Concerns are resurfacing regarding how much data Microsoft Teams collects during video calls. Potentially, the volume of information collected presents a privacy infringement for individual users and could be used for employer snooping given the amount of remote work that is currently taking place.
As the coronavirus pandemic has forced more employees to work remotely, they have often used digital collaboration tools like Teams to remain productive. This has drawn increased scrutiny regarding the types of data that these tools collect.
The latest research indicates that the Teams Activity Report can be used by businesses to read a breakdown of usage for each individual user. This includes each person's chats, voicemails, files, privacy settings, and even a person’s time stamps.
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Privacy versus productivity
Microsoft would no doubt argue that the data it collects is extremely useful for adding new features to the Teams platform, which it has done frequently of late, and for enabling businesses to boost their productivity. Given that many employees are not currently in a position to choose if they use Teams or not, however, it does seem as though they are essentially being forced to hand over their data.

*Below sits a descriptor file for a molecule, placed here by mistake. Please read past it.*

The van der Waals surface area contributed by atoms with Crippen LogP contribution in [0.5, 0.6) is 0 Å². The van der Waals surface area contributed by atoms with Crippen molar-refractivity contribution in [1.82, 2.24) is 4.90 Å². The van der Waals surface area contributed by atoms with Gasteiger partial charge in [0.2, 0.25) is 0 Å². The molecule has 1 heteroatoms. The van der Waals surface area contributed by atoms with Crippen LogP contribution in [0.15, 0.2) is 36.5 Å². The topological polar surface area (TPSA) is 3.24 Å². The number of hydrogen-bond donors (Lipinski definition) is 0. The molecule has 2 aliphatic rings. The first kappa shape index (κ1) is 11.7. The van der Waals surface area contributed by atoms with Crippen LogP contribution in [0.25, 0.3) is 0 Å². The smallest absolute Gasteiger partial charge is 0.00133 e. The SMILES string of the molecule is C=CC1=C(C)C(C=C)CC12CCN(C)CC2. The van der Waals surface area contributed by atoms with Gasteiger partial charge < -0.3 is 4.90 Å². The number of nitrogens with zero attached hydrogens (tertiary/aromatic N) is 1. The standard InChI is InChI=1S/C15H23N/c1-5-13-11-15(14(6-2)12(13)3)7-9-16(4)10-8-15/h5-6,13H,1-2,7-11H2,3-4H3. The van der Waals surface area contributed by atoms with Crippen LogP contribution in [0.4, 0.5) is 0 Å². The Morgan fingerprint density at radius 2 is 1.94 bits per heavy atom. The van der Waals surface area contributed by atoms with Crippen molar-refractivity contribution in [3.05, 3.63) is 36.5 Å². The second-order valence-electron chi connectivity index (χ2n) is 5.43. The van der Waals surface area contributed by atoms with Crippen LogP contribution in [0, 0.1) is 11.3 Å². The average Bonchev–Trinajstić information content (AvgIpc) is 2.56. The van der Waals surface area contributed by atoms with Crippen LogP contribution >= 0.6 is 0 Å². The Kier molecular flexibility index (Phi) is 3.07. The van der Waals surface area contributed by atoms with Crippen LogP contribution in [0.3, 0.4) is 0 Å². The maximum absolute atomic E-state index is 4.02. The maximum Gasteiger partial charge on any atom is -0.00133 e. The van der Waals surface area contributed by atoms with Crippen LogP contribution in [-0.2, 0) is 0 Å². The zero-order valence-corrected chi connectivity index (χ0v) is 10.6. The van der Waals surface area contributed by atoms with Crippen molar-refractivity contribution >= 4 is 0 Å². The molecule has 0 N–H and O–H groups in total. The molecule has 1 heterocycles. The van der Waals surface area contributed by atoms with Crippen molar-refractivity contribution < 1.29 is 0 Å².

What’s more, given that Microsoft CEO Satya Nadella recently spoke of his desire to expand Teams significantly, turning it into a “digital platform as significant as the internet browser,” it’s likely that Teams may soon be able to capture even more data from its users.
Back in October last year, Microsoft announced a new 365 Productivity Score feature to help business speed up their digital transformation projects but which was heavily criticized for operating as an employee surveillance tool. Microsoft responded by anonymizing the data it collected so it could not be used to spy on employees but the data is still being collected nonetheless. It remains to be seen whether Microsoft will make a similar backtrack regarding its Teams data collection policies.
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Barclay has been writing about technology for a decade, starting out as a freelancer with ITProPortal covering everything from London’s start-up scene to comparisons of the best cloud storage services. After that, he spent some time as the managing editor of an online outlet focusing on cloud computing, furthering his interest in virtualization, Big Data, and the Internet of Things.